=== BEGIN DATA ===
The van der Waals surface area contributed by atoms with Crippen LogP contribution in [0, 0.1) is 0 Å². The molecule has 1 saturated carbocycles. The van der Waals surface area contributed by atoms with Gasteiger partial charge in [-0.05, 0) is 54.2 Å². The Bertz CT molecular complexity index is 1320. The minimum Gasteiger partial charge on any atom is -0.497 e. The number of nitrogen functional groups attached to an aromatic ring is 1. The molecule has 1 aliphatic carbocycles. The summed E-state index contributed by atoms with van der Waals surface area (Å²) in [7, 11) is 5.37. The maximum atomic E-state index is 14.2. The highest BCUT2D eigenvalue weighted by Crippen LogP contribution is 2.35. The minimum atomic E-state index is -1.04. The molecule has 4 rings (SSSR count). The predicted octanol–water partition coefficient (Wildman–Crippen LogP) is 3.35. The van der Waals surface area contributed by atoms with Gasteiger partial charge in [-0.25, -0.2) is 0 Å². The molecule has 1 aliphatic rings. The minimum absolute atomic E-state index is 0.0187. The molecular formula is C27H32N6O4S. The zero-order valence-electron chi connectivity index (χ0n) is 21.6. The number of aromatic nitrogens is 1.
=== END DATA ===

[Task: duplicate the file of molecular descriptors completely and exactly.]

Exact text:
The van der Waals surface area contributed by atoms with Crippen LogP contribution in [0, 0.1) is 0 Å². The molecule has 1 saturated carbocycles. The van der Waals surface area contributed by atoms with Gasteiger partial charge in [-0.05, 0) is 54.2 Å². The Bertz CT molecular complexity index is 1320. The minimum Gasteiger partial charge on any atom is -0.497 e. The number of nitrogen functional groups attached to an aromatic ring is 1. The molecule has 1 aliphatic carbocycles. The summed E-state index contributed by atoms with van der Waals surface area (Å²) in [7, 11) is 5.37. The maximum atomic E-state index is 14.2. The highest BCUT2D eigenvalue weighted by Crippen LogP contribution is 2.35. The minimum atomic E-state index is -1.04. The molecule has 4 rings (SSSR count). The predicted octanol–water partition coefficient (Wildman–Crippen LogP) is 3.35. The van der Waals surface area contributed by atoms with Gasteiger partial charge in [-0.25, -0.2) is 0 Å². The molecule has 1 aliphatic rings. The minimum absolute atomic E-state index is 0.0187. The molecular formula is C27H32N6O4S. The zero-order valence-electron chi connectivity index (χ0n) is 21.6. The number of aromatic nitrogens is 1.